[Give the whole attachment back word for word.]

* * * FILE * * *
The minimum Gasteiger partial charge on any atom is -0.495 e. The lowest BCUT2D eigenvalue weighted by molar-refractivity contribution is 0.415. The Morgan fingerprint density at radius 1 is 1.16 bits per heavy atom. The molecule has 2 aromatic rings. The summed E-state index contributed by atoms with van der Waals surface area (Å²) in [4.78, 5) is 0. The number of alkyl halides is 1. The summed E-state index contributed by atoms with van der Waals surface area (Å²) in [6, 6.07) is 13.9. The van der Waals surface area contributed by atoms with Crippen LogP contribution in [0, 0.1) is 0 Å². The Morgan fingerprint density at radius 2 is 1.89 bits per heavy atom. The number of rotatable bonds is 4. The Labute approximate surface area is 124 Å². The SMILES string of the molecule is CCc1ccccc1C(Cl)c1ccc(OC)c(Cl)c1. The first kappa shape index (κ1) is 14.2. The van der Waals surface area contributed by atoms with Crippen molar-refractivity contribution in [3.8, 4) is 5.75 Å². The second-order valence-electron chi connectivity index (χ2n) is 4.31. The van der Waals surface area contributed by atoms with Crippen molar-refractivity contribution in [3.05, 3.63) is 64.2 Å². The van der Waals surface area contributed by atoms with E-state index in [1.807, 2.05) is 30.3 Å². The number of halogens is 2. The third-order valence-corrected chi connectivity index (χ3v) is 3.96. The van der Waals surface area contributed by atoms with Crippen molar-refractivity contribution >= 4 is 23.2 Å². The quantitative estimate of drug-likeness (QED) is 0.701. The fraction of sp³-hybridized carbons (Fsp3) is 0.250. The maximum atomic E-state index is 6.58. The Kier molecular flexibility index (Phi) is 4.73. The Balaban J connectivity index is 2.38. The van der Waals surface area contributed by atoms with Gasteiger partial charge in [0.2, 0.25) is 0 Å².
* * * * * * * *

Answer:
The minimum Gasteiger partial charge on any atom is -0.495 e. The lowest BCUT2D eigenvalue weighted by molar-refractivity contribution is 0.415. The Morgan fingerprint density at radius 1 is 1.16 bits per heavy atom. The molecule has 2 aromatic rings. The summed E-state index contributed by atoms with van der Waals surface area (Å²) in [4.78, 5) is 0. The number of alkyl halides is 1. The summed E-state index contributed by atoms with van der Waals surface area (Å²) in [6, 6.07) is 13.9. The van der Waals surface area contributed by atoms with Crippen LogP contribution in [0, 0.1) is 0 Å². The Morgan fingerprint density at radius 2 is 1.89 bits per heavy atom. The number of rotatable bonds is 4. The Labute approximate surface area is 124 Å². The SMILES string of the molecule is CCc1ccccc1C(Cl)c1ccc(OC)c(Cl)c1. The first kappa shape index (κ1) is 14.2. The van der Waals surface area contributed by atoms with Crippen molar-refractivity contribution in [3.8, 4) is 5.75 Å². The second-order valence-electron chi connectivity index (χ2n) is 4.31. The van der Waals surface area contributed by atoms with Crippen molar-refractivity contribution in [3.05, 3.63) is 64.2 Å². The van der Waals surface area contributed by atoms with E-state index in [1.807, 2.05) is 30.3 Å². The number of halogens is 2. The third-order valence-corrected chi connectivity index (χ3v) is 3.96. The van der Waals surface area contributed by atoms with Crippen molar-refractivity contribution >= 4 is 23.2 Å². The quantitative estimate of drug-likeness (QED) is 0.701. The fraction of sp³-hybridized carbons (Fsp3) is 0.250. The maximum atomic E-state index is 6.58. The Kier molecular flexibility index (Phi) is 4.73. The Balaban J connectivity index is 2.38. The van der Waals surface area contributed by atoms with Gasteiger partial charge in [0.2, 0.25) is 0 Å².